The book on ... Erik Spoelstra

May, 30, 2012
5/30/12
1:23
PM ET
Arnovitz By Kevin Arnovitz
ESPN.com
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Erik Spoelstra
C.W. Griffin/Getty Images
Erik Spoelstra: Master of the process

Name: Erik Spoelstra

Birthdate: November 1, 1970

Is he an emotional leader or a tactician?
A disciple of Pat Riley, Spoelstra likes to set a tone, will traffic in motivational mantras and definitely pays close attention to the emotional pulse of his team. But he's a cool tactician at heart, one who earns his team's confidence with his work ethic. The players generally respect that Spoelstra spends his entire waking life trying to make it easier for these guys to win. Superstars are more likely to respond to that quality than a punchy fight song.

Is he intense or a go-along-get-along type?
Spoelstra projects a quiet intensity. You won't find any bulging veins or hot collars, but he's what you could describe as serious. Despite that, he gets along well with staff and players -- his long-standing relationship with Dwyane Wade the best evidence. He's reserved, but not prickly and can be one-of-the-guys when he chooses to.

Does he rely on systems, or does he coach ad hoc to his personnel?
This is Spoelstra's greatest trial as the head coach of the Heat. He highly values systems -- he spent his summer in search of one. In almost any other context, Spoelstra would develop an offensive architecture designed with clean lines and an orderly flow. But with Wade and LeBron James as the two most important pieces on the board, pious devotion to a system presents all kinds of problems. So instead, Spoelstra spends his time finding creative ways to get Wade and James the ball where they can exact the most damage in the half court. He must accept that a good percentage of possessions will be at the whims of his superstars, often when the stakes of those possessions are at their highest. Spoelstra has an uncanny capacity to accept life's inconvenient realities, but this must torment him a little bit.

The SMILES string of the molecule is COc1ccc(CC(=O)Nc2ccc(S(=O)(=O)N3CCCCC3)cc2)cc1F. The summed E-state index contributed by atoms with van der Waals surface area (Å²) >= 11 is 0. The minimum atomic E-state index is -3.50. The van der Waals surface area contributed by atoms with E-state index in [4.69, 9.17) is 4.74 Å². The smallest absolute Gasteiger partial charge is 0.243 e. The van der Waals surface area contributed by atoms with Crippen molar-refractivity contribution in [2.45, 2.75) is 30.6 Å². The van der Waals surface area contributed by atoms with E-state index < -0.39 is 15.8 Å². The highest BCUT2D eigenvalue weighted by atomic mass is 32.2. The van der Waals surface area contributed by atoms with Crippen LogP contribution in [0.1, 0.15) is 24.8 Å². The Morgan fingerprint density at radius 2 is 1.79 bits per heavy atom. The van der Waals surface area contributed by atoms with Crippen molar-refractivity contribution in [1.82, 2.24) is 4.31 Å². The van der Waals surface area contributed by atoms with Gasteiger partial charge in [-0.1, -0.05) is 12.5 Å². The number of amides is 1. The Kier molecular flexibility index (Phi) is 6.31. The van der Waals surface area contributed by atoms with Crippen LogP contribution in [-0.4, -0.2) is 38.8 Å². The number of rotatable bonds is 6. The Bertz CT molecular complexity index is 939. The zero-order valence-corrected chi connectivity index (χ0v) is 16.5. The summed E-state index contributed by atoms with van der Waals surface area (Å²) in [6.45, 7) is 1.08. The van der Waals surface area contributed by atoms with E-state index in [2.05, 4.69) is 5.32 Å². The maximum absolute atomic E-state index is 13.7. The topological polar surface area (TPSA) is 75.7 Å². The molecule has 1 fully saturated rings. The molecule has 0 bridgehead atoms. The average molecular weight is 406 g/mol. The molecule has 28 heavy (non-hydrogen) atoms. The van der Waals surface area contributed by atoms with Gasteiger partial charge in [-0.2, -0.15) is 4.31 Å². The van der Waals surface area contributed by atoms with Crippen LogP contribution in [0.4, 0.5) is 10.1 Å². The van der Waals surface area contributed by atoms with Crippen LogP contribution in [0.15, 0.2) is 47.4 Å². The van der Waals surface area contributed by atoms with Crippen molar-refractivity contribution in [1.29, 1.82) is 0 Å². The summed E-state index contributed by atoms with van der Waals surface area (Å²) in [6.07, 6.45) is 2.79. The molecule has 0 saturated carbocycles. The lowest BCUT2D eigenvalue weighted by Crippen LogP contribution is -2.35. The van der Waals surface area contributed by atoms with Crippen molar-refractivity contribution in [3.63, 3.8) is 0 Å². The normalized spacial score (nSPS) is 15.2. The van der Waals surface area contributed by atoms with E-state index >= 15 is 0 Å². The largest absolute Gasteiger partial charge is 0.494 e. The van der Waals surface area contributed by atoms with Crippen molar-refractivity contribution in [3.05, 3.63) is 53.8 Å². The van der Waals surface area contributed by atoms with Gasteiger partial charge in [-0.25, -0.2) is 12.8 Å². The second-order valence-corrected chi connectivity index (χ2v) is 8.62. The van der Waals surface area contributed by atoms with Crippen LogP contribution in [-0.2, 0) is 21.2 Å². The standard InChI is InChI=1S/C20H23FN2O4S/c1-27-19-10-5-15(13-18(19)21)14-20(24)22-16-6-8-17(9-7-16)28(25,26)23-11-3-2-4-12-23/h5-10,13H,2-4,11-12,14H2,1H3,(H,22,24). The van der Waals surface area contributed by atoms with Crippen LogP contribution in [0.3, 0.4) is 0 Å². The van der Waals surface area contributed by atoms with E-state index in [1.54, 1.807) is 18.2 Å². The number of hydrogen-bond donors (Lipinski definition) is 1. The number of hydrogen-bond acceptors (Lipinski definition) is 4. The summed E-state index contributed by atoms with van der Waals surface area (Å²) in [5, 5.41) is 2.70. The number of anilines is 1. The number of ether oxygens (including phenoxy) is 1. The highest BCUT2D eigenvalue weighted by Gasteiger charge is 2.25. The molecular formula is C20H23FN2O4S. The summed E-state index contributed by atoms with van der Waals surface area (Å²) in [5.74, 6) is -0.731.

Does he share decision-making with star players, or is he The Decider?
He doesn't have much of a choice, does he?

Does he prefer the explosive scorer or the lockdown defender?
Spoelstra tilts radically to the lockdown defender end of the spectrum. Joel Anthony has been a personal project for years and, with Spoelstra's encouragement and attention, has become one of the league's best defenders. The patience shown with Mario Chalmers is, in many ways, an expression of Spoelstra's commitment to defense. When the Heat needed to fill out a spot on the wing, they went after Shane Battier, a Spoelstrite if there ever was one.

Does he prefer a set rotation, or is he more likely to use his personnel situationally?
"The rotation is the rotation," is one of Spoelstra's bread-and-butter remarks for the media scrum. There are constants apparent in his substitution pattern, but Spoelstra is an empiricist, so when there's enough evidence to suggest the sequence isn't working, he'll make an adjustment.

Will he trust young players in big spots, or is he more inclined to use his grizzled veterans?
Spoelstra values longevity and believes there are certain understandings of the game that can come only through experience. The bench is usually populated with oldsters who actually played with a handful of existing NBA coaches. Chalmers has been the rare exception under Spoelstra, and the point guard's development has certainly had its trials.